Paul McCartney and Brain Wilson are friends and mutual fans. Colleagues as singers, songwriters and bass players. (Co-)fronted the respectively most successful British and American band of the 1960s. Both wrote dozens of classic hit singles. And coincidentally, they were born just two days apart.
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Joost

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Re: Beatles coincidences
« Reply #6 on: October 22, 2011, 04:19:02 PM »

But I think that by far the biggest Beatles coincidence is that John Lennon and Paul McCartney, two of the greatest geniuses in pop music history, and George Harrison, a remarkably talented guitarist and a more than competent songwriter as well, just happened to meet each other when they were basically still kids who played rock 'n' roll covers. Looking back, what were the odds of that happening? It's pretty much the same thing as Bob Dylan, Neil Young and Eric Clapton being classmates in high school.
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raxo

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Re: Beatles coincidences
« Reply #7 on: October 23, 2011, 04:48:39 AM »

But I think that by far the biggest Beatles coincidence is that John Lennon and Paul McCartney, two of the greatest geniuses in pop music history, and George Harrison, a remarkably talented guitarist and a more than competent songwriter as well, just happened to meet each other when they were basically still kids who played rock 'n' roll covers. Looking back, what were the odds of that happening? It's pretty much the same thing as Bob Dylan, Neil Young and Eric Clapton being classmates in high school.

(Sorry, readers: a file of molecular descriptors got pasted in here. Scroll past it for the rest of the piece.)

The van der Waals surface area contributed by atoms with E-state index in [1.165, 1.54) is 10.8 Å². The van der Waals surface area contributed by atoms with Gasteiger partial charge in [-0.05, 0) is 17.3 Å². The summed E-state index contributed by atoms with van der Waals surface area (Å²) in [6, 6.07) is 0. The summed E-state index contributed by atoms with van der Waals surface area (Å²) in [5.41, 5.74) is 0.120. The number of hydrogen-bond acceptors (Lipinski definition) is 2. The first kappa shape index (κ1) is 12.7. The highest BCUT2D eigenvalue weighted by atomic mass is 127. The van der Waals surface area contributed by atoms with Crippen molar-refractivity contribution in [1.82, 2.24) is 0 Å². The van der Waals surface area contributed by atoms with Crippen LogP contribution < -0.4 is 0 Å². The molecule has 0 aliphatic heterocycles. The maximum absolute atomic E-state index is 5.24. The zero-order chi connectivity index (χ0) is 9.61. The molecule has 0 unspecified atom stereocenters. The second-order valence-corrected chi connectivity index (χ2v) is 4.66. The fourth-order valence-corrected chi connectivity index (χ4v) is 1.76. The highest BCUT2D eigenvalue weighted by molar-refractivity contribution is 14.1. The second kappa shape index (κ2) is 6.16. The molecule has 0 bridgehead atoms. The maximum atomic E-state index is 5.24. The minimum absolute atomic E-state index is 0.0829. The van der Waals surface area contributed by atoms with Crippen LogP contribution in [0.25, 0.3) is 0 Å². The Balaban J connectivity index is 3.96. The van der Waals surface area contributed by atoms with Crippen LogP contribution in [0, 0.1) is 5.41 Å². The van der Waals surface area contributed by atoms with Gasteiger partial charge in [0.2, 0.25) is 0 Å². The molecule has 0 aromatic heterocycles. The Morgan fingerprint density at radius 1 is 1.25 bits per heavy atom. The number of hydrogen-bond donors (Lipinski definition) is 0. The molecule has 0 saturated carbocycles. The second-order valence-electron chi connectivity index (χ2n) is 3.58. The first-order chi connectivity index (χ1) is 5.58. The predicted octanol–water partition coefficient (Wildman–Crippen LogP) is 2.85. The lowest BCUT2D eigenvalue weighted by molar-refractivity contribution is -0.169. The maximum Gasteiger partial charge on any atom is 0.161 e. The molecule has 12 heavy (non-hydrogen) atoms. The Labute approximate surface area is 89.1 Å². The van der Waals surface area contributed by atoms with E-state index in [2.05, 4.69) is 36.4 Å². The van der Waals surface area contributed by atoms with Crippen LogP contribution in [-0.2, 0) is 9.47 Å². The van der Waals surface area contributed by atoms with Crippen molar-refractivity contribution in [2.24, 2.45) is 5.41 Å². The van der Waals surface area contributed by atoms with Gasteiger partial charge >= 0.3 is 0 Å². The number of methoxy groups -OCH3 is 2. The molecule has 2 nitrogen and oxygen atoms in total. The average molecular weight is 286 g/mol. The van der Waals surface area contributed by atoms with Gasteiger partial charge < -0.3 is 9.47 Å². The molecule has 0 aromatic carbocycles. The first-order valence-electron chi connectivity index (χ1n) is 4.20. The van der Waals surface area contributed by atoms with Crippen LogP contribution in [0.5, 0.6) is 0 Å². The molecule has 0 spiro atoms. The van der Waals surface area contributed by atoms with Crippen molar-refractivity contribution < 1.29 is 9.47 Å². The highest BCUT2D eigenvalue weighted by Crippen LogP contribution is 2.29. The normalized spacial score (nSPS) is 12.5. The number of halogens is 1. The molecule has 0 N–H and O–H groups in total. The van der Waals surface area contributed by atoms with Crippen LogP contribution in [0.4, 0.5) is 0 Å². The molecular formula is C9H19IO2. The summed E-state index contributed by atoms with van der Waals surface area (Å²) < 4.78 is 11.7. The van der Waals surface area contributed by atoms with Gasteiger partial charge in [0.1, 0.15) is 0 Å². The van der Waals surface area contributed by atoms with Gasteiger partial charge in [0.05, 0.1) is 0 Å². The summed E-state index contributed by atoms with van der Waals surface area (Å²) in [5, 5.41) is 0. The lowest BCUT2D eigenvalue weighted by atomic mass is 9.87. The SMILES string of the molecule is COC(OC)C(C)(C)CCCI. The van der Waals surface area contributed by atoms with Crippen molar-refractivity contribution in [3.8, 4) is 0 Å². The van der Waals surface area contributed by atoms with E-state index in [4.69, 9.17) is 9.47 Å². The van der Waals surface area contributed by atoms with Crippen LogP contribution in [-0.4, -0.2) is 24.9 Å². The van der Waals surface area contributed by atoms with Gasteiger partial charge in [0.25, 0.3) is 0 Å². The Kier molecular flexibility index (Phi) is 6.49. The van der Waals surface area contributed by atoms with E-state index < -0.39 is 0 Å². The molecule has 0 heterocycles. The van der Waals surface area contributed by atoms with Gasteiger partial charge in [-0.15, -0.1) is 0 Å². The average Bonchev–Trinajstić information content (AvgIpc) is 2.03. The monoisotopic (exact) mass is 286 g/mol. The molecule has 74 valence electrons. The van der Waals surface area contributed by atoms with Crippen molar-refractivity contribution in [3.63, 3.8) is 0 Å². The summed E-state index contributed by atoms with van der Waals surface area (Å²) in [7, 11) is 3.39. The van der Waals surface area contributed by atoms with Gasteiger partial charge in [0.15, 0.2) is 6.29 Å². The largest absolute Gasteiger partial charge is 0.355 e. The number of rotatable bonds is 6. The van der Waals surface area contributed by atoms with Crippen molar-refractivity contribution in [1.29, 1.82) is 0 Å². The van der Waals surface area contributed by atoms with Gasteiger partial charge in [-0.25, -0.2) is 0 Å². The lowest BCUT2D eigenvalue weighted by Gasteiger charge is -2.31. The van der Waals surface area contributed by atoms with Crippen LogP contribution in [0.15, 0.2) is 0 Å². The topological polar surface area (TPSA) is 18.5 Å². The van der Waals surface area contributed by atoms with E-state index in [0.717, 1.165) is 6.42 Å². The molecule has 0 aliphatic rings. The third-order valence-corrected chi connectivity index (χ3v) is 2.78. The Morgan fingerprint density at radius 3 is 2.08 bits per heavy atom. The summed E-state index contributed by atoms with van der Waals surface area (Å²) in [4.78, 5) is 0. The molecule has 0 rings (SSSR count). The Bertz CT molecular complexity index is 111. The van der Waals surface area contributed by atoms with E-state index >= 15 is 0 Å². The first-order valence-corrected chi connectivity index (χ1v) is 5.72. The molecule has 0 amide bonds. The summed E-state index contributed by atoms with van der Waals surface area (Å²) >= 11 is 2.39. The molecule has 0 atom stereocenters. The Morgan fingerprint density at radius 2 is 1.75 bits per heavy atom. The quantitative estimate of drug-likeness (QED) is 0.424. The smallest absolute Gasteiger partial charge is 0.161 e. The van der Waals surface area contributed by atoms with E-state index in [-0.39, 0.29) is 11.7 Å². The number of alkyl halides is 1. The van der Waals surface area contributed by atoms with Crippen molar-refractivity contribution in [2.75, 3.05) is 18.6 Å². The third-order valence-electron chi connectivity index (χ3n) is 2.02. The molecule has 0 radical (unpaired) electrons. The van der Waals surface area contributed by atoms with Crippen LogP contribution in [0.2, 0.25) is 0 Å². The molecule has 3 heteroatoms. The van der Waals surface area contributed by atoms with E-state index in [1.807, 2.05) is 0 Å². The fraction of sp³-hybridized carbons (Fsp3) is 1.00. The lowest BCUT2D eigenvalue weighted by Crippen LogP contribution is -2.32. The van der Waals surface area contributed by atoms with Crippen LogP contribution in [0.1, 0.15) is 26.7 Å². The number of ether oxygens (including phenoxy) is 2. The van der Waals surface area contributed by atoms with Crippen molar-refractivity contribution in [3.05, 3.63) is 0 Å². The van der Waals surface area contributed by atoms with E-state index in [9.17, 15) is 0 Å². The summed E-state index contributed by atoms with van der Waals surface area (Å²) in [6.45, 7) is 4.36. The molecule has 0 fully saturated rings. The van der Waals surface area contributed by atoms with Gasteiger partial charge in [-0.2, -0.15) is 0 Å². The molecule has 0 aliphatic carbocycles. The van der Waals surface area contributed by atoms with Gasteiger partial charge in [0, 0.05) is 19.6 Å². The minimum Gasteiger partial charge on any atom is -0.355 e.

If they would have been so great songwriters and performers when they met then yes, but they became what they became 'cos they worked hard TO-GET(it)-HER ... their songs before 1962-3 were quite ... well, they were what they were ... not more than ...  roll:)

I think that none of them would have been nobody without the others ... no coinci-dense there, just good comrathership, in my opinion  :) ... and a really lot of hard work of course  8)
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Re: Beatles coincidences
« Reply #8 on: October 23, 2011, 07:26:57 AM »

You know you're the best  ;)

Usted también, amigo.
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Re: Beatles coincidences
« Reply #9 on: October 25, 2011, 05:15:08 AM »

Quote from: raxo
'This is a little piece of history and I'm not sure how much it might be worth, but I don't want to sell it anyway.'

Good for her! I'd never part with something like that either. This was a fascinating post to read.